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Monday, Sept. 17, 2001

JAPANESE PERSPECTIVE

Inflation targets no substitute for needed structural reform


The 0.8 percent contraction in the second quarter gross domestic product, coupled with dive in Tokyo share prices, has increased pressure on the Bank of Japan to further ease its already loose monetary grip by setting inflation targets. Tuesday's terrorist attacks in the United States and the ensuing plunge in world financial markets are expected to magnify that pressure.

Business circles, financial authorities and politicians are obviously making the demands in unison because they believe the economy would be easier to manage if nominal figures remain on the plus side. But if we scrutinize Japan's economic conditions from a global perspective, it is easy to understand that such a policy option has little chance of succeeding, and I would like to make this point clear before the Diet reopens to discuss the issue.

First of all, the entire global economy is in a state of oversupply -- not just in terms of product inventory, but also in plant overcapacity.

Since overcapacity hampers corporate profitability, stock markets are ignoring concerted efforts by Japanese, U.S. and European authorities to cut interest rates and provide greater liquidity to the markets and continuing to slump.

After the end of the Cold War, companies in the industrialized nations poured their capital and technology into less-developed nations on the other side of the iron and bamboo curtain to build factories there, taking advantage of cheap labor and land. But they were slow to consolidate plants back home, which resulted in them becoming less competitive due to high costs. The job cuts being carried out by U.S. and Japanese firms only reflect their lost international competitiveness.

The government may be able to artificially raise domestic prices if it decides to return the nation to a state of international isolation. But how can Japan, which imports 99 percent of its crude oil supply, put heavy restrictions on trade activities?

In terms of security policy, Japan has often been criticized for pursuing only its own peace. Japan holds a position of high responsibility in the global economic system, and any attempt to raise prices in Japan alone is futile.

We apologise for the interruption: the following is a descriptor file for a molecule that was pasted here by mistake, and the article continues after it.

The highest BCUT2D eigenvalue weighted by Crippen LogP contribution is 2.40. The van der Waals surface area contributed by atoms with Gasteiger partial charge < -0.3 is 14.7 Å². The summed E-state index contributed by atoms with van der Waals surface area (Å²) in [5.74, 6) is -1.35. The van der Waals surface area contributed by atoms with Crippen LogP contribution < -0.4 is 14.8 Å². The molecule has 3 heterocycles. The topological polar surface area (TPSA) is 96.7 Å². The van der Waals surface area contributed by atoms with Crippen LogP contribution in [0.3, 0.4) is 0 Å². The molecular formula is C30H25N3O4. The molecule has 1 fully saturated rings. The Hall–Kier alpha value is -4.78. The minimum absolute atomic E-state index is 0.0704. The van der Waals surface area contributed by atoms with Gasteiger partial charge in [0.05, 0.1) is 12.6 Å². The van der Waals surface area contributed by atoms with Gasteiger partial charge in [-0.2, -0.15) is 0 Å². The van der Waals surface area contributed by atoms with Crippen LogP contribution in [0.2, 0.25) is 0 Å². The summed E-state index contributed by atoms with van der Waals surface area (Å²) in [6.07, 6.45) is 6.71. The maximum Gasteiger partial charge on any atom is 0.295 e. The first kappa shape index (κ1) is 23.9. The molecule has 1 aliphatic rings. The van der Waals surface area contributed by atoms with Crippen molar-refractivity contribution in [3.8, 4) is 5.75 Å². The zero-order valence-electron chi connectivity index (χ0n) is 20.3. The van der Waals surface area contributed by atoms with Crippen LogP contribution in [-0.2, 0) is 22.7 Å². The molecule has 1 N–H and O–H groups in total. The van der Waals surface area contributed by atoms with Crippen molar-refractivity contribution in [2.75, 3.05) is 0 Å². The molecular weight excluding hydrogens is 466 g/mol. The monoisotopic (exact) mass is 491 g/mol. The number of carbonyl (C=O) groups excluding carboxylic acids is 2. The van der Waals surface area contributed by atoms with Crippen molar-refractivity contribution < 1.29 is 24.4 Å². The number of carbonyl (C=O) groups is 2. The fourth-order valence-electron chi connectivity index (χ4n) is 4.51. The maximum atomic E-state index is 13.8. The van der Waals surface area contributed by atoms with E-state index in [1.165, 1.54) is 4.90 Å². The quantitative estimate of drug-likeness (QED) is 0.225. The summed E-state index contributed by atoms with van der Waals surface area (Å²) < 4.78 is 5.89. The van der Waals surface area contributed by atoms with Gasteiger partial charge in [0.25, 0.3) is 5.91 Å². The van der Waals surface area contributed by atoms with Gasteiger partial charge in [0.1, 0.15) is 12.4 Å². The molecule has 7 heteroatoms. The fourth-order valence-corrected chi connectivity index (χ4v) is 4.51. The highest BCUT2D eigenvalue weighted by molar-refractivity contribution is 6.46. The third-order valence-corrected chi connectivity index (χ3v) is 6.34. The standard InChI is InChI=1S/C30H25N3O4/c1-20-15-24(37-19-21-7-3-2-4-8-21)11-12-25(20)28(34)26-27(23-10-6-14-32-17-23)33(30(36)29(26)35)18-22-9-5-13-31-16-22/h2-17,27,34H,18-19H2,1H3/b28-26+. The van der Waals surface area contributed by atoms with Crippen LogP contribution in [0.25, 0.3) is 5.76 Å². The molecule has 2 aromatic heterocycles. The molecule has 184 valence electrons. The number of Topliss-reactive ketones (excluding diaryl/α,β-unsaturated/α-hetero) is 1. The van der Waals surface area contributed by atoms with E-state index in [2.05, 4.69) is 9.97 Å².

Second, we have to realize that the cost of living in Japan is still higher than in most other countries. The Public Management, Home Affairs, Posts and Telecommunications Ministry admits as much in its statistics on international prices. World Atlas 2001, released by the World Bank, also confirms this fact.

In Japan, the average income level is $32,030, which is fourth in the world behind Switzerland, Norway and Denmark and higher than the $31,109 earned in the U.S.

However, that income in terms of domestic purchasing power is only $25,170, or as much as 21 percent less than the market exchange rate dollar figure.

This 21 percent loss for the Japanese, which is far larger than losses of 8.2 percent in Germany, 4.8 percent in France and 5.8 percent in Britain, illustrates just how expensive goods and services are in Japan.

Some say the yen's exchange rate is too high against other major currencies, but we have to remember that the nation is still posting external surpluses, albeit by declining margins. If Japan artificially pushed down the yen's value, it would be criticized for pursuing its own self-centered interests.

Japan's domestic prices will have to come down to a level on a par with international standards if the nation pursues trade liberalization. What is happening is not deflation, but the normalization of a previously regulated pricing system.

There is no doubt that declining prices will have a deflationary impact, and measures of course should be taken to ease the pain. But unlike the depression that hit Japan in the early Showa period, today's Japanese economy has a resilience that can withstand such pain.

That resilience shows in the famous brand-name shops opening, and in the continued rise in Japanese going abroad. After all, Japan remains a major creditor country.

The only way Japan can achieve an economic revival is to make steady efforts at corporate restructuring that will allow companies to earn profits despite a fall in prices to international levels. Sectors that have neglected such efforts, as well as the politicians they back, vocally complain about the pain of reforms. But Japan's "lost decade" resulted from policymakers succumbing to those complaints and making the wrong decisions.

There is no easy road to reform, and Japan still has the resilience to weather the pain and revive itself. However, while it is of course necessary to take adequate measures to cope with the shocking terrorist attacks, this should not be used as an excuse to postpone reforms. I hope the nation's lawmakers realize this as they attend the upcoming Diet session.

Teruhiko Mano is an adviser to Tokyo Research International Ltd.


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